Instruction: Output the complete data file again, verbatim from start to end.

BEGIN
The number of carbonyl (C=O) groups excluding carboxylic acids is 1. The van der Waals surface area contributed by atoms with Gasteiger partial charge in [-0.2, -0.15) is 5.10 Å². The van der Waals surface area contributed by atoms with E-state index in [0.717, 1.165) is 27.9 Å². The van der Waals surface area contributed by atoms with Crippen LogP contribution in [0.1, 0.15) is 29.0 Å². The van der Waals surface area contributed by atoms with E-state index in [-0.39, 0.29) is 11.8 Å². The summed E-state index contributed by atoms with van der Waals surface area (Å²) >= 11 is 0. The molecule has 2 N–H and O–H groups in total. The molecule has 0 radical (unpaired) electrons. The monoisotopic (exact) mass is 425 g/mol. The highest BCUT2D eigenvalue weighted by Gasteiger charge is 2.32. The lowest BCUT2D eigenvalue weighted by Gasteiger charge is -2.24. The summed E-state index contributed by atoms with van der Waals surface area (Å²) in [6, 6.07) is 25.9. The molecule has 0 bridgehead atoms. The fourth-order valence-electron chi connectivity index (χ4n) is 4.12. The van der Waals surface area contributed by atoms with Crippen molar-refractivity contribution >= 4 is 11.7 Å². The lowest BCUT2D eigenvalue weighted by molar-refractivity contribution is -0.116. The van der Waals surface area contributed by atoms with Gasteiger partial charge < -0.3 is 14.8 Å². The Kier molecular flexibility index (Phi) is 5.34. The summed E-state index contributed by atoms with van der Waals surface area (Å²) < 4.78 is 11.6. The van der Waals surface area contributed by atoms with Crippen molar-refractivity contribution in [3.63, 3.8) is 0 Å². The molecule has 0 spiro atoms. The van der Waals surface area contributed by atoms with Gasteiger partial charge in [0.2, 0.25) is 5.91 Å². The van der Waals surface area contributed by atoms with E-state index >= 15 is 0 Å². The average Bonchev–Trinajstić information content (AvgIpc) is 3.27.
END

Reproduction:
The number of carbonyl (C=O) groups excluding carboxylic acids is 1. The van der Waals surface area contributed by atoms with Gasteiger partial charge in [-0.2, -0.15) is 5.10 Å². The van der Waals surface area contributed by atoms with E-state index in [0.717, 1.165) is 27.9 Å². The van der Waals surface area contributed by atoms with Crippen LogP contribution in [0.1, 0.15) is 29.0 Å². The van der Waals surface area contributed by atoms with E-state index in [-0.39, 0.29) is 11.8 Å². The summed E-state index contributed by atoms with van der Waals surface area (Å²) >= 11 is 0. The molecule has 2 N–H and O–H groups in total. The molecule has 0 radical (unpaired) electrons. The monoisotopic (exact) mass is 425 g/mol. The highest BCUT2D eigenvalue weighted by Gasteiger charge is 2.32. The lowest BCUT2D eigenvalue weighted by Gasteiger charge is -2.24. The summed E-state index contributed by atoms with van der Waals surface area (Å²) in [6, 6.07) is 25.9. The molecule has 0 bridgehead atoms. The fourth-order valence-electron chi connectivity index (χ4n) is 4.12. The van der Waals surface area contributed by atoms with Crippen molar-refractivity contribution >= 4 is 11.7 Å². The lowest BCUT2D eigenvalue weighted by molar-refractivity contribution is -0.116. The van der Waals surface area contributed by atoms with Gasteiger partial charge < -0.3 is 14.8 Å². The Kier molecular flexibility index (Phi) is 5.34. The summed E-state index contributed by atoms with van der Waals surface area (Å²) < 4.78 is 11.6. The van der Waals surface area contributed by atoms with Crippen molar-refractivity contribution in [3.63, 3.8) is 0 Å². The molecule has 0 spiro atoms. The van der Waals surface area contributed by atoms with Gasteiger partial charge in [0.2, 0.25) is 5.91 Å². The van der Waals surface area contributed by atoms with E-state index >= 15 is 0 Å². The average Bonchev–Trinajstić information content (AvgIpc) is 3.27.